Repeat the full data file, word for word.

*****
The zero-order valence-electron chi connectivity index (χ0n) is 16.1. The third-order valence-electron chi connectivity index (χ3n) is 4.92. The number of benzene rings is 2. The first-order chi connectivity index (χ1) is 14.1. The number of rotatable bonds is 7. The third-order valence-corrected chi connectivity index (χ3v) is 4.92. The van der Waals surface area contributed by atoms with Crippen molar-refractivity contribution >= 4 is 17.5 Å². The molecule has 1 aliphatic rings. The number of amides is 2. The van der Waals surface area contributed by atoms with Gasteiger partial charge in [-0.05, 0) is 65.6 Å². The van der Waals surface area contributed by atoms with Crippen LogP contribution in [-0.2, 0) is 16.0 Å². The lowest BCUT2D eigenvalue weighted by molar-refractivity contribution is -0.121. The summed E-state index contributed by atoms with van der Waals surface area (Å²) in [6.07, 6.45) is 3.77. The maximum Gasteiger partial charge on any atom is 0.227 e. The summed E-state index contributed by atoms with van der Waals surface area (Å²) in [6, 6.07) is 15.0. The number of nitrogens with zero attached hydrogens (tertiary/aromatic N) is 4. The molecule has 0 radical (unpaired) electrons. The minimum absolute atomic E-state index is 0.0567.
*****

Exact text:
The zero-order valence-electron chi connectivity index (χ0n) is 16.1. The third-order valence-electron chi connectivity index (χ3n) is 4.92. The number of benzene rings is 2. The first-order chi connectivity index (χ1) is 14.1. The number of rotatable bonds is 7. The third-order valence-corrected chi connectivity index (χ3v) is 4.92. The van der Waals surface area contributed by atoms with Crippen molar-refractivity contribution >= 4 is 17.5 Å². The molecule has 1 aliphatic rings. The number of amides is 2. The van der Waals surface area contributed by atoms with Gasteiger partial charge in [-0.05, 0) is 65.6 Å². The van der Waals surface area contributed by atoms with Crippen LogP contribution in [-0.2, 0) is 16.0 Å². The lowest BCUT2D eigenvalue weighted by molar-refractivity contribution is -0.121. The summed E-state index contributed by atoms with van der Waals surface area (Å²) in [6.07, 6.45) is 3.77. The maximum Gasteiger partial charge on any atom is 0.227 e. The summed E-state index contributed by atoms with van der Waals surface area (Å²) in [6, 6.07) is 15.0. The number of nitrogens with zero attached hydrogens (tertiary/aromatic N) is 4. The molecule has 0 radical (unpaired) electrons. The minimum absolute atomic E-state index is 0.0567.